House prices in today’s market are being pushed to record levels, leaving those unable to build a substantial deposit in the lurch. Just when all the doors to the housing market seem to be slammed shut for first home buyers, the Government has introduced a new initiative that could be of some help: the First Home Partner scheme.

Helping first home buyers get into brand new homes, we reckon this might be a hit with avocado on toast loving millennials.

What is the purpose of the scheme?

The First Home Partner scheme is specifically designed to help Kiwis into new homes that have not been previously owned or lived in. The scheme cannot be used to buy land to build on, and you won’t be eligible for the scheme if you already own land.

Who is the scheme for?

It’s for Kiwis who can afford to pay a mortgage but are struggling to gather a large enough deposit for a property in the current climate. The First Home Partner scheme eligibility criteria is simple, applications can be made individually or by multiple people who:

  • Are over 18 years old

  • Are NZ citizens, permanent residents, or resident visa holders who ‘ordinarily reside in NZ’ as well as those married/in a civil union with someone applying who meets these citizenship/residency requirements

  • Have a total household income before tax of no more than $130,000

  • Have a good credit rating (subject to a credit report)

  • Are first home buyers

  • Have not previously received shared ownership support from Kainga Ora

How does it work?

If successful upon application, the First Home Partner scheme allows Kiwis to purchase a new house in shared ownership with Kainga Ora. Kainga Ora takes an equity share in the property while the home buyer/s occupies the property and is the majority owner. Buyers must commit to living in the property as their primary place of residence for a minimum of three years from settlement, then, over 15-25 years, they’re expected to buy the share off Kainga Ora to own the property outright.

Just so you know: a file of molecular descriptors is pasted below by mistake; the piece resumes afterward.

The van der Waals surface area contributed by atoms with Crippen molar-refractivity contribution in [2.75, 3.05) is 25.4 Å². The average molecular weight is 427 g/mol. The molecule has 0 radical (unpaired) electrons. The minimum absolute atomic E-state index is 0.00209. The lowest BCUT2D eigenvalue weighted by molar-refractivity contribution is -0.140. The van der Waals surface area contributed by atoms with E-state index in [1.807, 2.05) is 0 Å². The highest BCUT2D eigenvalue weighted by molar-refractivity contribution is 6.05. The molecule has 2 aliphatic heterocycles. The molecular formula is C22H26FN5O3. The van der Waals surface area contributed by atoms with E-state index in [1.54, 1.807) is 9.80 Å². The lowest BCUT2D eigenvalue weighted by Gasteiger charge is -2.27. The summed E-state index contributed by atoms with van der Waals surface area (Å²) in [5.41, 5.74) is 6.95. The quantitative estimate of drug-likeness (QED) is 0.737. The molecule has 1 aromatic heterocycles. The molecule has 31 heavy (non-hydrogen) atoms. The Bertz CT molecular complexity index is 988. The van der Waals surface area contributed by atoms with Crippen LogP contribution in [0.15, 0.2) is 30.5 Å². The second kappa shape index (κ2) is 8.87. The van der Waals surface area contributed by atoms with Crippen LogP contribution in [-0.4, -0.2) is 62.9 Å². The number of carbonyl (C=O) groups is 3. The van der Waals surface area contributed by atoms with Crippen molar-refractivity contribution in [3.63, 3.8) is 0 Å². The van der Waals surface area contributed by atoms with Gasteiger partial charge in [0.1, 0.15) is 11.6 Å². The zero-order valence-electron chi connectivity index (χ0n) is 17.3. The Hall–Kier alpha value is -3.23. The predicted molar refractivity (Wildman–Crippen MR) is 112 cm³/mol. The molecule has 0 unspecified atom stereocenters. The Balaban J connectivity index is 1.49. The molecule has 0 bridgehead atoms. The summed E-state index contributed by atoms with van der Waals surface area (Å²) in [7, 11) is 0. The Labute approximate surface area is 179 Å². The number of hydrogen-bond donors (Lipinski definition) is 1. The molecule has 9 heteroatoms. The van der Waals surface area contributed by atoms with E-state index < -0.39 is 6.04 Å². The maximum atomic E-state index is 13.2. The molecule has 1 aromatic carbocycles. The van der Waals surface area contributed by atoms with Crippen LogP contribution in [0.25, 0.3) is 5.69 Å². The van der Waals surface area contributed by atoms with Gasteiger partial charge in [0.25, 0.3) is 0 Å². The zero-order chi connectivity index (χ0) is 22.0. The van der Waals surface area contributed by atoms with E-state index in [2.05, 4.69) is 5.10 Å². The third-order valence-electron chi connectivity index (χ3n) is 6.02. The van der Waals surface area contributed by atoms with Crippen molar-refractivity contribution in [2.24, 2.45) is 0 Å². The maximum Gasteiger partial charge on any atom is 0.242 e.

To buy a property under the scheme, you only need to have a 5% deposit saved and Kainga Ora will then either make a maximum contribution of 25% of the property price or $200,000 (whichever is less). Of course, you will also need to meet the lending requirements of a participating bank (currently BNZ or Westpac) to receive a home loan. And although Kainga Ora technically owns part of the property, you’re also responsible for all the legal and other typical costs that are involved in purchasing a house, such as conveyancing, LIM and builder’s reports. You also need to cover all costs related to owning a home like rates, insurance, and maintenance.

How does the 5% deposit work?

Kainga Ora will ask for evidence that you meet the deposit requirements as part of your application for the scheme. The deposit money can include any savings, money from your Kiwisaver and, if you’re eligible, money from the First Home Buyers grant.

So, what’s the catch?

No catch, just some obligations. Kainga Ora requires you to have annual meetings with them to work towards you owning the house in full. You’ll also have to seek permission from Kainga Ora before making any improvements, renovations or if you want to sell your home. As mentioned earlier, the scheme states that you should aim to have full ownership of the house within 15 years, but you do have until 25 years after settlement to officially do this – it just comes with an annual service fee to Kainga Ora from years 15+ onwards.

It’s important to note that when buying back the share of the property from Kainga Ora, you will need to pay them the then-market rate, meaning Kainga Ora will receive the benefit of any increase in equity during the time they own a share of your property.

Interested in the scheme? Check out the process here at Kainga Ora’s website.

And regardless of whether you’re thinking of purchasing a home through the First Home Partner scheme or in another way, the iCLAW team are here to help you get your foot on the property ladder. Connect with one of our team today and we’ll guide you through the process.

Photo Credit: Sandy Millar